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Old June 14th, 2013, 09:07 AM
Robert Watcher Robert Watcher is offline
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Default Stitched Panos : Considerations

I didn't want to detract from a "Critique Required" thread displaying a stitched image. I am not an authority in this area of photography and have limited experience. Still, I thought I would include this info here that everyone is welcome to expand on if they choose to. . .


Asher made an interesting observation and suggestion in that post:

Quote:
As to the picture, now it's successfully stitched, I'd evaluate de novo what is needed to make your pano the most impressive. So is the lower border needed or could one cut aggressively and end up with a stronger pano.

Next, what is the potential of the grass, "path" to the right. Might you bring it out in some way as paths are always intriguing.
These are valuable considerations Asher. The thing is that while panos can create expanses that look interesting because of their wide format - - - unless the same consideration is given to the composition, leading lines, dynamic angles, etc, etc - - - they are really just pano snapshots.

With every iPhone/iPad and mobile device being able to shoot and stitch panoramic vistas these days - they are becoming increasingly commonplace for any user to take - - - so to make a pano that really has impact requires the same considerations as a more square format.

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Old June 14th, 2013, 09:09 AM
Robert Watcher Robert Watcher is offline
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For anyone wanting to improve at shooting stitched panos - something that you will find as you do more research, is that the use of a pano head is essential (my buddy is a 360 degree stitching expert in the gaming and movie field, and he has convinced me of this).

That is because the camera needs to pivot on the modal point of the lens to minimize misalignment. Spinning the camera on its tripod mount is not the same (fine for doing it for fun though). I just found this video, and I think it helps one to see what the difference is:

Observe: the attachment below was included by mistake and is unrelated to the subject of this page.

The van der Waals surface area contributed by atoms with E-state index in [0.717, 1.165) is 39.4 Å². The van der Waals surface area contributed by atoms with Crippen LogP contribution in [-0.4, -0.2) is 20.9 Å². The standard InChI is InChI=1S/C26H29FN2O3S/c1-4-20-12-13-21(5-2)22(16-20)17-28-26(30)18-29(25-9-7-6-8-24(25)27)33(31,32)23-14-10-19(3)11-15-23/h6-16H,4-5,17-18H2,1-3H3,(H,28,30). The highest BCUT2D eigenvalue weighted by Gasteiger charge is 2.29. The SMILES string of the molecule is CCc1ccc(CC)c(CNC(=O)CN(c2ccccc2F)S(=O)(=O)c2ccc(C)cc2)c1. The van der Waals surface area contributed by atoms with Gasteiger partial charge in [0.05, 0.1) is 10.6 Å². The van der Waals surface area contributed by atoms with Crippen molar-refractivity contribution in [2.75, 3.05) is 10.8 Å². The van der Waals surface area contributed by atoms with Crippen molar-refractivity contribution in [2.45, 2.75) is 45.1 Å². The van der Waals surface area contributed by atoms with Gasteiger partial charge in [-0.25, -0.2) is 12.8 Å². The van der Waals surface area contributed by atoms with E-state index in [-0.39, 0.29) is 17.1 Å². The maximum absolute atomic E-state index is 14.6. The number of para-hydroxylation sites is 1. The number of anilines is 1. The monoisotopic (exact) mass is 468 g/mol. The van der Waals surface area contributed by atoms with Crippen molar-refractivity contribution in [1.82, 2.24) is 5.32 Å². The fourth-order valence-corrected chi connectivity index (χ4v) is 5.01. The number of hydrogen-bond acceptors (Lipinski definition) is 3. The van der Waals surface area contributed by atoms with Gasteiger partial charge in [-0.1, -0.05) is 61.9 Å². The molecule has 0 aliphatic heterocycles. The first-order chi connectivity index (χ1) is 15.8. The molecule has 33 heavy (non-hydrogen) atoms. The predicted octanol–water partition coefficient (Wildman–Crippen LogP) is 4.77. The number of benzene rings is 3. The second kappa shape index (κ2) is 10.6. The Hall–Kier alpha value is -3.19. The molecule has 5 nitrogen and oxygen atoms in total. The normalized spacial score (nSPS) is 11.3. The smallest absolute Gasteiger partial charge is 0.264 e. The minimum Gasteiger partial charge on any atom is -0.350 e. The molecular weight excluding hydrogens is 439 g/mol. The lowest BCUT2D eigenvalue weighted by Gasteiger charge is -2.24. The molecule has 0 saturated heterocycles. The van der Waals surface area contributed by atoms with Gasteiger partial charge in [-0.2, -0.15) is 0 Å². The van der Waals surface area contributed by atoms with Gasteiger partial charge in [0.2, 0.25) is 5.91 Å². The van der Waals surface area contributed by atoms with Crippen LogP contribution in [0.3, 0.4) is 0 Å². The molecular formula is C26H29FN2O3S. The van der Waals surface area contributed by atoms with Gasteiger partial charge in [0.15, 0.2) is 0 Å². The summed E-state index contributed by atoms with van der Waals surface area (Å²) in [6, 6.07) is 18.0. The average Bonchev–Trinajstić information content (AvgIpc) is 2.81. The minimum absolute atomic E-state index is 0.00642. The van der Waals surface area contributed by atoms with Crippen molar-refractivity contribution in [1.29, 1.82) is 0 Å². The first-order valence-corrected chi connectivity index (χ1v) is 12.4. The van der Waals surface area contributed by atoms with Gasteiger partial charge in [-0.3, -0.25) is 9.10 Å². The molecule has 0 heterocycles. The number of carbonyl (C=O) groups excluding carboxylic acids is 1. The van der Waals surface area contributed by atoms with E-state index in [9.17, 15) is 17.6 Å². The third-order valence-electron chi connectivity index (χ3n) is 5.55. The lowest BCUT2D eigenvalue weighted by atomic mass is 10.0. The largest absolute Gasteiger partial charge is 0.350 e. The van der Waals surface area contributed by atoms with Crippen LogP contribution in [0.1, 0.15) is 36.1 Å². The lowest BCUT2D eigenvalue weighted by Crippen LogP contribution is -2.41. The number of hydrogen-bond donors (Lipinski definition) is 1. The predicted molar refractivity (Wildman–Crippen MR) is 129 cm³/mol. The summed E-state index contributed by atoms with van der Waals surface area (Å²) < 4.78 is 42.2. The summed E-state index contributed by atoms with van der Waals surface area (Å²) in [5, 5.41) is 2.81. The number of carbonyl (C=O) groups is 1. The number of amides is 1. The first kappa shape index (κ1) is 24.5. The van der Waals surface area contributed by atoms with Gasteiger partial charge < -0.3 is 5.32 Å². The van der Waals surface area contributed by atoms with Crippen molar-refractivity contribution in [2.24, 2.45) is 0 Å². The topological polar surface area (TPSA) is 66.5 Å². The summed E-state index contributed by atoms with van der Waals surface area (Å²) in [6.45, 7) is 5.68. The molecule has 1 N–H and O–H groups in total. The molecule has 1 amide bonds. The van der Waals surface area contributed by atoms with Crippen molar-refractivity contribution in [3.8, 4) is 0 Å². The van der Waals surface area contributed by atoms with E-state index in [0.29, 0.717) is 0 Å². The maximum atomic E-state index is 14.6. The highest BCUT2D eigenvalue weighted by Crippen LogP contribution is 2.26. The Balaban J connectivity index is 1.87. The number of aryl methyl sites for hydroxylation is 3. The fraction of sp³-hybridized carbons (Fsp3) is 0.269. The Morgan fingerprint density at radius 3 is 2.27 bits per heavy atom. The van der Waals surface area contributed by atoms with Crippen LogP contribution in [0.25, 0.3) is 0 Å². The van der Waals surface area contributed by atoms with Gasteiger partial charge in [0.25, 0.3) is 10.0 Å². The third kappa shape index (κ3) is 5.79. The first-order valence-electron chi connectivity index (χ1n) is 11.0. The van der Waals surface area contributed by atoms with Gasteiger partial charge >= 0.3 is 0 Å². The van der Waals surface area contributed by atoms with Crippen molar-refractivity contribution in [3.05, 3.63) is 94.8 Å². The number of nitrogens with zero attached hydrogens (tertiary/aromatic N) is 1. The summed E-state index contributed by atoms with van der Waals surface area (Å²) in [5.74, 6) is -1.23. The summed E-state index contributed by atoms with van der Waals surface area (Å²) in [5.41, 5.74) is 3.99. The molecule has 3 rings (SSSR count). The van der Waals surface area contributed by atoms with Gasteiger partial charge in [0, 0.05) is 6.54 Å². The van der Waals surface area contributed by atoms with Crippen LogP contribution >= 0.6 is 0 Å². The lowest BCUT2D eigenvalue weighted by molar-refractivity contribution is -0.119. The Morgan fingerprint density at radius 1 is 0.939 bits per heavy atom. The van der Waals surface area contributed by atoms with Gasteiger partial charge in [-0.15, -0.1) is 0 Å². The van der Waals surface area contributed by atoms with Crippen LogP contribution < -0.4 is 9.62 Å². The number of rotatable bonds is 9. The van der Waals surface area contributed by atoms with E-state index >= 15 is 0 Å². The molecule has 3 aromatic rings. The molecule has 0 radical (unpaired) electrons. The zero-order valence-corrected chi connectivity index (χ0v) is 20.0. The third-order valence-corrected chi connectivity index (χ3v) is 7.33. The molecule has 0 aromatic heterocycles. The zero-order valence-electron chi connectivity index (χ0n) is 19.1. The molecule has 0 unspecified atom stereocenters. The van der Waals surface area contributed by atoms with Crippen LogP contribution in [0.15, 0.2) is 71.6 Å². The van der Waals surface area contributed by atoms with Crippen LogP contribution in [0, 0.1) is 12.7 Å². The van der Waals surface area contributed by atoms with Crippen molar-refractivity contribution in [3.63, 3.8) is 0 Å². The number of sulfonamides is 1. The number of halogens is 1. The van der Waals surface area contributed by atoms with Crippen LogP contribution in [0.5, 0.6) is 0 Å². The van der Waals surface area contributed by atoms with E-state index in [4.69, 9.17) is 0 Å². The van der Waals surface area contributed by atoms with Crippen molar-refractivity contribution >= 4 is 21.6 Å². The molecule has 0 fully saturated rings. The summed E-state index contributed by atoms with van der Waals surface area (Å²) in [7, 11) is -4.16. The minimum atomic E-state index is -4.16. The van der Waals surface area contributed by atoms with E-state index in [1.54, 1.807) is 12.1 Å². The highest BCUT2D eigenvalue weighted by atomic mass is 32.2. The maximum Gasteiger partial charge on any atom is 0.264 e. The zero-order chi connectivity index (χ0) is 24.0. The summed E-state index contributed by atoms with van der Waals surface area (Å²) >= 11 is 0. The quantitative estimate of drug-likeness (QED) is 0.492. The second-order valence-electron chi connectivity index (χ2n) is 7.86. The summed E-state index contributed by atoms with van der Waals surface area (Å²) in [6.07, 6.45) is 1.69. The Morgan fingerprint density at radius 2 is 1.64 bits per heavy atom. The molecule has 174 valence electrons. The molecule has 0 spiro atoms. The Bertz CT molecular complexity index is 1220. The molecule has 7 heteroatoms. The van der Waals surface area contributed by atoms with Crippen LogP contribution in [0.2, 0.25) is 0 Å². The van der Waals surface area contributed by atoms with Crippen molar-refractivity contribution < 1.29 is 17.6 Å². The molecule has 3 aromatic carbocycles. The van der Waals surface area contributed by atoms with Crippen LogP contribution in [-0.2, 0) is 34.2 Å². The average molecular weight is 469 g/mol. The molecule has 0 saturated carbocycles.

http://youtu.be/1jAhwFLimM0



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Old June 14th, 2013, 09:09 AM
Robert Watcher Robert Watcher is offline
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Just some food for thought as you advance into this area of photography . . .

I like taking several shots to stitch into wide panels, every once in a while. I generally am not interested in perfection though and am not interested at this time in investing my energy and money into refining this technique for my own work. And so I prefer to shoot quickly while hand holding my camera and spinning my body, making sure I leave enough overlap in each frame. Misalignments on parts of the stitched image, don't bother me because I just want to have an interesting record shot of a location that I really love.

I must say though - that except for resolution needed if I were printing really really big, that may require stitching higher resolution captures - - - that after using my son's iPhone to make a few wide panos - I'd just shoot stitched panos that way as there is little advantage to going through the work of stitching manually or purchasing expensive stitching software. In fact - - - for a pano that isn't capturing a wrap around scene, it may be just as effective to either use a wider lens or back up the camera and just crop the one frame into a panoramic format.

Here are a few ways that I have put together my hand held series of camera captures






14 image stitch at a wedding reception. I stood against the wall and took a series of 18 vertical frames - from one side to the other (180 degrees)



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iPhone Stitch

Here is a 13"x19" print that I gave to my son after my wife and I took his family to a park for the day. It was shot and stitched together with his iPhone. So easy and effortless - and good enough for such a print as this to hang in his office:




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Old June 14th, 2013, 09:13 AM
Robert Watcher Robert Watcher is offline
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Something I have had more fun with though, is shooting a set of images that not only includes the horizontal strip of shots - - - but where I may shoot above and below, just as one would do to make 360 degree panos (but limiting the point of view).

I do this all handheld. There are many misalignments. But the results are amazingly fun - when dumped into a stitching software and allowing the software to try and sort out where things go.











18 handheld images stitched together for roughly a 180 degree point of view


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Old June 14th, 2013, 09:49 AM